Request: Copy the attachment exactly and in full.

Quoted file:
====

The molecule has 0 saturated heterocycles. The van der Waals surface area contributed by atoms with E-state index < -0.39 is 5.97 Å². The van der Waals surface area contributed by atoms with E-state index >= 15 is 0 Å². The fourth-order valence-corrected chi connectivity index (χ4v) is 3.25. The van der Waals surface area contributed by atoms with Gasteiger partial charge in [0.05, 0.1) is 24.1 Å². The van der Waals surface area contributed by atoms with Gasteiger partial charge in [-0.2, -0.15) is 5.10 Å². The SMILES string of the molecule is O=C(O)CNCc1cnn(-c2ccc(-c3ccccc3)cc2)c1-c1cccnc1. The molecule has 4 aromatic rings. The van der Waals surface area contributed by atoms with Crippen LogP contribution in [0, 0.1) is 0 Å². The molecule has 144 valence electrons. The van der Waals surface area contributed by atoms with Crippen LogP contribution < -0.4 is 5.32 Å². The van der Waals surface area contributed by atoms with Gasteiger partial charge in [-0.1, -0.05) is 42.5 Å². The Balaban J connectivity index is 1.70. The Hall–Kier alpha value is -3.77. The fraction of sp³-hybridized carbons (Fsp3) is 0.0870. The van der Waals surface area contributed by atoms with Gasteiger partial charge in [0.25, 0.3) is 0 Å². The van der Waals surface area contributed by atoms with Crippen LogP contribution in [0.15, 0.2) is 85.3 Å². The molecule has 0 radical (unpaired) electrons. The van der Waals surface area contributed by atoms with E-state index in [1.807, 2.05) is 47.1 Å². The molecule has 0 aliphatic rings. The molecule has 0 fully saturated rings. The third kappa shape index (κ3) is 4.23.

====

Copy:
The molecule has 0 saturated heterocycles. The van der Waals surface area contributed by atoms with E-state index < -0.39 is 5.97 Å². The van der Waals surface area contributed by atoms with E-state index >= 15 is 0 Å². The fourth-order valence-corrected chi connectivity index (χ4v) is 3.25. The van der Waals surface area contributed by atoms with Gasteiger partial charge in [0.05, 0.1) is 24.1 Å². The van der Waals surface area contributed by atoms with Gasteiger partial charge in [-0.2, -0.15) is 5.10 Å². The SMILES string of the molecule is O=C(O)CNCc1cnn(-c2ccc(-c3ccccc3)cc2)c1-c1cccnc1. The molecule has 4 aromatic rings. The van der Waals surface area contributed by atoms with Crippen LogP contribution in [0, 0.1) is 0 Å². The molecule has 144 valence electrons. The van der Waals surface area contributed by atoms with Crippen LogP contribution < -0.4 is 5.32 Å². The van der Waals surface area contributed by atoms with Gasteiger partial charge in [-0.1, -0.05) is 42.5 Å². The Balaban J connectivity index is 1.70. The Hall–Kier alpha value is -3.77. The fraction of sp³-hybridized carbons (Fsp3) is 0.0870. The van der Waals surface area contributed by atoms with Gasteiger partial charge in [0.25, 0.3) is 0 Å². The van der Waals surface area contributed by atoms with Crippen LogP contribution in [0.15, 0.2) is 85.3 Å². The molecule has 0 radical (unpaired) electrons. The van der Waals surface area contributed by atoms with E-state index in [1.807, 2.05) is 47.1 Å². The molecule has 0 aliphatic rings. The molecule has 0 fully saturated rings. The third kappa shape index (κ3) is 4.23.